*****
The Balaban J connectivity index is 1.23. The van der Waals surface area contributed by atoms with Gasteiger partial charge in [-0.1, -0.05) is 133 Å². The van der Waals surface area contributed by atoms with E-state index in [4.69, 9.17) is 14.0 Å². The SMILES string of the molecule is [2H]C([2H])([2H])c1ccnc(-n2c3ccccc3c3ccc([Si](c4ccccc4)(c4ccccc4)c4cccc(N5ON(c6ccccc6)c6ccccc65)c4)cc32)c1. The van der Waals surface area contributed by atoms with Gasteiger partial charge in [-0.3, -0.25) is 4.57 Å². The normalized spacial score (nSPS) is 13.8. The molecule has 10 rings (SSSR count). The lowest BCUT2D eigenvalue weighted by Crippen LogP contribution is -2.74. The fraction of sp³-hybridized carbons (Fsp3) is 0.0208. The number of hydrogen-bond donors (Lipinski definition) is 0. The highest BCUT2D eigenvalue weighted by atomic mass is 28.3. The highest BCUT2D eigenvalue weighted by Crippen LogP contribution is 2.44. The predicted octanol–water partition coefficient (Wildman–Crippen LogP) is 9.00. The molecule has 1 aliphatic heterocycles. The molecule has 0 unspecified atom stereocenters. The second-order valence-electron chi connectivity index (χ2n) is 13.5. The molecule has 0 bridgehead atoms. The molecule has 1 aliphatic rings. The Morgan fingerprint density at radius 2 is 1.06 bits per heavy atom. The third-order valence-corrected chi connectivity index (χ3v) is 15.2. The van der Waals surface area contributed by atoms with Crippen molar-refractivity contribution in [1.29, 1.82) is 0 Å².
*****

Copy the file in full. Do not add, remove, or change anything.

The Balaban J connectivity index is 1.23. The van der Waals surface area contributed by atoms with Gasteiger partial charge in [-0.1, -0.05) is 133 Å². The van der Waals surface area contributed by atoms with E-state index in [4.69, 9.17) is 14.0 Å². The SMILES string of the molecule is [2H]C([2H])([2H])c1ccnc(-n2c3ccccc3c3ccc([Si](c4ccccc4)(c4ccccc4)c4cccc(N5ON(c6ccccc6)c6ccccc65)c4)cc32)c1. The van der Waals surface area contributed by atoms with Gasteiger partial charge in [-0.3, -0.25) is 4.57 Å². The normalized spacial score (nSPS) is 13.8. The molecule has 10 rings (SSSR count). The lowest BCUT2D eigenvalue weighted by Crippen LogP contribution is -2.74. The fraction of sp³-hybridized carbons (Fsp3) is 0.0208. The number of hydrogen-bond donors (Lipinski definition) is 0. The highest BCUT2D eigenvalue weighted by atomic mass is 28.3. The highest BCUT2D eigenvalue weighted by Crippen LogP contribution is 2.44. The predicted octanol–water partition coefficient (Wildman–Crippen LogP) is 9.00. The molecule has 1 aliphatic heterocycles. The molecule has 0 unspecified atom stereocenters. The second-order valence-electron chi connectivity index (χ2n) is 13.5. The molecule has 0 bridgehead atoms. The molecule has 1 aliphatic rings. The Morgan fingerprint density at radius 2 is 1.06 bits per heavy atom. The third-order valence-corrected chi connectivity index (χ3v) is 15.2. The van der Waals surface area contributed by atoms with Crippen molar-refractivity contribution in [1.29, 1.82) is 0 Å².